Readability and accuracy are not the same thing?
The readability of a balance is the smallest quantity that the balance will display. Accuracy is the difference between the known weight of a sample and the displayed weight. The accuracy of a balance can be measured only when the balance is in its operating environment

Location of the Balance

The precision and reproducibility of weighing results is closely associated with the location of the balance. To ensure that your balance can work under the best conditions, please observe the following guidelines:

Weighing bench
  • Stable (lab bench, lab table, stone bench).  Your weighing bench should not sag when work is carried out on it and should transfer as few vibrations as possible.
  • Antimagnetic (no steel plate).
  • Protected against electrostatic charges (no plastic or glass).
  • Wall or floor installation.  The weighing bench should be fixed either to the floor or on the wall.  Mounting the bench on both places at once transfers vibrations from wall and floor.
  • Reserved for the balance.

The place of installation and the weighing bench must be stable enough that the balance display does not change when someone leans on the table or steps up to the weighing station. Do not use soft pads underneath, such as writing mats.  It is better to position the balance directly over the legs of the bench, since the area is subject to the fewest vibrations.
The article above is a very brief outline of laboratory balances or scales.  many factors affect the weighing accuracy besides location - eg temperature, humidity etc..Visit the last link below to download a complete guide to weighing.

For more information visit:-

Friday, 11 July 2014


Xenon is a noble gas (or inert gas) with the symbol, Xe, and the atomic number, 54. Xenon is a clear and colourless, and odorless gas that is quite heavy. Xenon gas is 4.5 times heavier than Earth's atmosphere (which consists of a mixture of a number of gaseous elements and compounds). This element's mass comes from its nucleus, which contains 54 protons and a varying (but similar) number of neutrons. Xenon has 17 naturally-occurring isotopes (the most for any element), eight of which are stable, the most for any element, except tin, which has ten.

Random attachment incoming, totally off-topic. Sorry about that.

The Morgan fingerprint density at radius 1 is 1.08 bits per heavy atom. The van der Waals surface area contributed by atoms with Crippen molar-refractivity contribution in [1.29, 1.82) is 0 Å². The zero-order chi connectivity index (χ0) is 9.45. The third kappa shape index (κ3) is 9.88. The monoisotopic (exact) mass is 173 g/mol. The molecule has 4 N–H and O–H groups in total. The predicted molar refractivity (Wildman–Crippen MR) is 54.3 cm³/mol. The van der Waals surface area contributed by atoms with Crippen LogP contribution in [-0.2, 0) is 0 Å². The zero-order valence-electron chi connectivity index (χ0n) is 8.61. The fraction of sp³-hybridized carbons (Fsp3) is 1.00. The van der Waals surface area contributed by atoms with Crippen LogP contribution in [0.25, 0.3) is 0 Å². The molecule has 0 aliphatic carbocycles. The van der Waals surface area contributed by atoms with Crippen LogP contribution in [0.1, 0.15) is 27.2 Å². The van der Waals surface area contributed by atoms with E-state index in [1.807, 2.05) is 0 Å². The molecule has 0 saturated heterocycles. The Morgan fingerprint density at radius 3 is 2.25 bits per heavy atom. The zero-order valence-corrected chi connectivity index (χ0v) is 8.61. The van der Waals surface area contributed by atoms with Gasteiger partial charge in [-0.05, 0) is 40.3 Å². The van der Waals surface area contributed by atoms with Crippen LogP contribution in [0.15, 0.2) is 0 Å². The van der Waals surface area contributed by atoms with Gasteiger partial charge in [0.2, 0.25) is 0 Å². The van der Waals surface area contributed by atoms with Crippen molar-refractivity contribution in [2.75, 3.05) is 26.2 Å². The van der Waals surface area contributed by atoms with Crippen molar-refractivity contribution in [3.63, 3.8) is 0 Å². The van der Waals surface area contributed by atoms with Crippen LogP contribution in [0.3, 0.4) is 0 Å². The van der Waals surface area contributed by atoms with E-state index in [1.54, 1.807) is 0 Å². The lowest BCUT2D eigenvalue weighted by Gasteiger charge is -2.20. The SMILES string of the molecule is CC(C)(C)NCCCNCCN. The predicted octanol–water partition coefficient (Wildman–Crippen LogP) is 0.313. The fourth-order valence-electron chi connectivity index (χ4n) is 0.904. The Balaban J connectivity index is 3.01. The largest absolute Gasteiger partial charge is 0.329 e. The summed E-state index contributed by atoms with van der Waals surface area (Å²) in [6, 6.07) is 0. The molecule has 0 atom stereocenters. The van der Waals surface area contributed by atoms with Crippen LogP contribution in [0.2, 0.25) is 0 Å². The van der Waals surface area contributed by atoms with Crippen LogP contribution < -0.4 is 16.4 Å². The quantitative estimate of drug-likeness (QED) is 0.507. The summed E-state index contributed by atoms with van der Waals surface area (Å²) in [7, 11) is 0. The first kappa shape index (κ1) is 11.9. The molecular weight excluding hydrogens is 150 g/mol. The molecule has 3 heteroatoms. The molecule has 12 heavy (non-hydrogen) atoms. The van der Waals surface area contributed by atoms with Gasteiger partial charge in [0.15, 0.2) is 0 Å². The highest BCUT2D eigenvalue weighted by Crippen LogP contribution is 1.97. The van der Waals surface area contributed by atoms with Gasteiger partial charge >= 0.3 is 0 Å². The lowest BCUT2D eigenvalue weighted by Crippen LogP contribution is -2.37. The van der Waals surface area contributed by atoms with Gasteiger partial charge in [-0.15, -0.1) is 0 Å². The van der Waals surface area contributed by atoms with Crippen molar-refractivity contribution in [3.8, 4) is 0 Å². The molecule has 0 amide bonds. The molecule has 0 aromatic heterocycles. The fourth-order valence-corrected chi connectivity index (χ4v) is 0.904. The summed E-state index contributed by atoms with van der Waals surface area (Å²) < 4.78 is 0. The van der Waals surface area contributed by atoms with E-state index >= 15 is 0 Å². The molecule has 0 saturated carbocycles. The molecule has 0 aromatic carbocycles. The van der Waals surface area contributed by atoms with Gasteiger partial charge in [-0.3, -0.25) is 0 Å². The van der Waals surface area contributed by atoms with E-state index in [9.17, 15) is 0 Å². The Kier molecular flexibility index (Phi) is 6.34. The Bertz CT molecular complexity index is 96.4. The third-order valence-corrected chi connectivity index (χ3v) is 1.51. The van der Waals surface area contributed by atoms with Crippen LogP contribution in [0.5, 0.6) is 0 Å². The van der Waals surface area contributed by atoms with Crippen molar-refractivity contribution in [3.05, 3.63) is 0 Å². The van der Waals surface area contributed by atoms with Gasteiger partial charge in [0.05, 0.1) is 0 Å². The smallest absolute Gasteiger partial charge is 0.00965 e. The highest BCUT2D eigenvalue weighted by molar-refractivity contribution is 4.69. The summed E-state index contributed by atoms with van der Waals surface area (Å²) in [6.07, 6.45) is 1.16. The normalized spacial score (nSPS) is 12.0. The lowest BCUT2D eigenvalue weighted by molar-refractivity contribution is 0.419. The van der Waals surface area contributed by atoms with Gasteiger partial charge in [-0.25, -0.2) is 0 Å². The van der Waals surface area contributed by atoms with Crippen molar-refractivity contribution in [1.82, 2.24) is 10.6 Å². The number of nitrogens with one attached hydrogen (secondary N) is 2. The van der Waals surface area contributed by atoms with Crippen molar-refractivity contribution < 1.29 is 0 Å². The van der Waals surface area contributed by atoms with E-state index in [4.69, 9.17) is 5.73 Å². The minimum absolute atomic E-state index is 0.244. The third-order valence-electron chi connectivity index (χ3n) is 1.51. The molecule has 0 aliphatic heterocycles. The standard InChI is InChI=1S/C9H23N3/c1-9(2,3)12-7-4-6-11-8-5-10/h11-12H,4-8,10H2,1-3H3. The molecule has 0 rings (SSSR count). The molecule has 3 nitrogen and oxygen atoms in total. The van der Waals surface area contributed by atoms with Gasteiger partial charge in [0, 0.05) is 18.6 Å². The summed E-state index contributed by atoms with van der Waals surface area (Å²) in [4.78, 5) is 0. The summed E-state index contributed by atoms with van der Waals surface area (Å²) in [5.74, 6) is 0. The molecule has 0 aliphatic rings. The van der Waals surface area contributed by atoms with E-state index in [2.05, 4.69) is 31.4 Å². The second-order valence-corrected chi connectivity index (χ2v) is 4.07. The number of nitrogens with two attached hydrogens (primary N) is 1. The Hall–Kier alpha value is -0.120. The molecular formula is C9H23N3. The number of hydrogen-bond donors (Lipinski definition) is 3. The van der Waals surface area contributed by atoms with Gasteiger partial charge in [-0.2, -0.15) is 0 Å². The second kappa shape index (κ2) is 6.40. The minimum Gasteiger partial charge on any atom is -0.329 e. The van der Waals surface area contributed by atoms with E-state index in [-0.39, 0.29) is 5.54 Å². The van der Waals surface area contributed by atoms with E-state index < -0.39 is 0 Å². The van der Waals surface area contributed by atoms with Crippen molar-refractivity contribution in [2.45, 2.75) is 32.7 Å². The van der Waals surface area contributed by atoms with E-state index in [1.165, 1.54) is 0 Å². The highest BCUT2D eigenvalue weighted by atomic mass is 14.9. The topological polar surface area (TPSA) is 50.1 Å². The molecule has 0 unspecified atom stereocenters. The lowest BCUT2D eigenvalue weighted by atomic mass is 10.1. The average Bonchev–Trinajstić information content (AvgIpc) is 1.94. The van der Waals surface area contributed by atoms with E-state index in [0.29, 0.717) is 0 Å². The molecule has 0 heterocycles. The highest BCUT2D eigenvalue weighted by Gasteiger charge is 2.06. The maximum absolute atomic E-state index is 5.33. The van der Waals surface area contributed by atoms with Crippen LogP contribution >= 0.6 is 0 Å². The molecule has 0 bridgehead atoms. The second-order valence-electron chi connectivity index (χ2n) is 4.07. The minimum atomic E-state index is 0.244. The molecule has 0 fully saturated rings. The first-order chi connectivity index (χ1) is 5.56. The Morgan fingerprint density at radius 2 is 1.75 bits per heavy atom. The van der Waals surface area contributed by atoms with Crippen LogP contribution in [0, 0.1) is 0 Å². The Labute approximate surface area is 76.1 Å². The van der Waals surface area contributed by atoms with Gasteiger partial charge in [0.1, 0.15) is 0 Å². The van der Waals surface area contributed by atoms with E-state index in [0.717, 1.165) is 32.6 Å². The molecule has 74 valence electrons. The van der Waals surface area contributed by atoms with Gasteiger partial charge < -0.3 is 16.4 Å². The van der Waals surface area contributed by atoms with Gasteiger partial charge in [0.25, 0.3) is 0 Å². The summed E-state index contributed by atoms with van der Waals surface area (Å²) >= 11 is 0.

Xenon discharge tube

Tiny amounts of two xenon isotopes, xenon-133 and xenon-135, leak from nuclear reprocessing and power plants, but are released in higher amounts after a nuclear explosion of accident, such as what occurred at Fukushima. Thus, monitoring xenon's isotopes can ensure compliance with international nuclear test-ban treaties and also to detect whether rogue nations are testing their own nuclear weapons.

Xenon was discovered in England by the Scottish chemist William Ramsay and English chemist Morris Travers on July 12, 1898, shortly after their discovery of the elements krypton and neon. They found xenon in the residue left over from evaporating components of liquid air.

During the 1930s, American engineer Harold Edgerton began exploring strobe light technology for high speed photography. This led him to the invention of the xenon flash lamp, in which light is generated by sending a brief electrical current through a tube filled with xenon gas. In 1934, Edgerton was able to generate flashes as brief as one microsecond with this method.

Xenon as well as being used in flash lamps and arc lamps is also used as a general anaesthetic. Although it is expensive, anesthesia machines that can deliver xenon are about to appear on the European market, because advances in recovery and recycling of xenon have made it economically viable.
The first excimer laser design used a xenon dimer molecule (Xe2) as its lasing medium, and the earliest laser designs used xenon flash lamps as pumps. Xenon is also being used to search for hypothetical weakly interacting massive particles and as the propellant for ion thrusters in spacecraft.  It is also used in car headlights.
Xenon is obtained commercially as a byproduct of the separation of air into oxygen and nitrogen.